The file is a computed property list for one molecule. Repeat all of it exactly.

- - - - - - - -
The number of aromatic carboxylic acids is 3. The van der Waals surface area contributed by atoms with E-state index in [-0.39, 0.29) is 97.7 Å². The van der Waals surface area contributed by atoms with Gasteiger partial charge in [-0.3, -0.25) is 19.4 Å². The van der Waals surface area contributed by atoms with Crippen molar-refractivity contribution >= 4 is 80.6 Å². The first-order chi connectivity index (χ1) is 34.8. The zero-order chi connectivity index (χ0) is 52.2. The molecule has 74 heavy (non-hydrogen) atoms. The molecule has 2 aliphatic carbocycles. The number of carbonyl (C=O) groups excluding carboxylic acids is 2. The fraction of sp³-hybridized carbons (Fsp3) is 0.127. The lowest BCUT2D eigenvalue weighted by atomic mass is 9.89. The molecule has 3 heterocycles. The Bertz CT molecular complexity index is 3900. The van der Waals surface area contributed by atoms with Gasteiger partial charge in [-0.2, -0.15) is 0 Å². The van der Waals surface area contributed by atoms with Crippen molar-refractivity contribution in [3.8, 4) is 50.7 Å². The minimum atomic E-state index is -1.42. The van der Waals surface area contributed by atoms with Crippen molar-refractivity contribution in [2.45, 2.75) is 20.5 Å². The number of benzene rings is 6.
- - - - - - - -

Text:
The number of aromatic carboxylic acids is 3. The van der Waals surface area contributed by atoms with E-state index in [-0.39, 0.29) is 97.7 Å². The van der Waals surface area contributed by atoms with Gasteiger partial charge in [-0.3, -0.25) is 19.4 Å². The van der Waals surface area contributed by atoms with Crippen molar-refractivity contribution >= 4 is 80.6 Å². The first-order chi connectivity index (χ1) is 34.8. The zero-order chi connectivity index (χ0) is 52.2. The molecule has 74 heavy (non-hydrogen) atoms. The molecule has 2 aliphatic carbocycles. The number of carbonyl (C=O) groups excluding carboxylic acids is 2. The fraction of sp³-hybridized carbons (Fsp3) is 0.127. The lowest BCUT2D eigenvalue weighted by atomic mass is 9.89. The molecule has 3 heterocycles. The Bertz CT molecular complexity index is 3900. The van der Waals surface area contributed by atoms with Gasteiger partial charge in [-0.2, -0.15) is 0 Å². The van der Waals surface area contributed by atoms with Crippen molar-refractivity contribution in [3.8, 4) is 50.7 Å². The minimum atomic E-state index is -1.42. The van der Waals surface area contributed by atoms with Crippen molar-refractivity contribution in [2.45, 2.75) is 20.5 Å². The number of benzene rings is 6.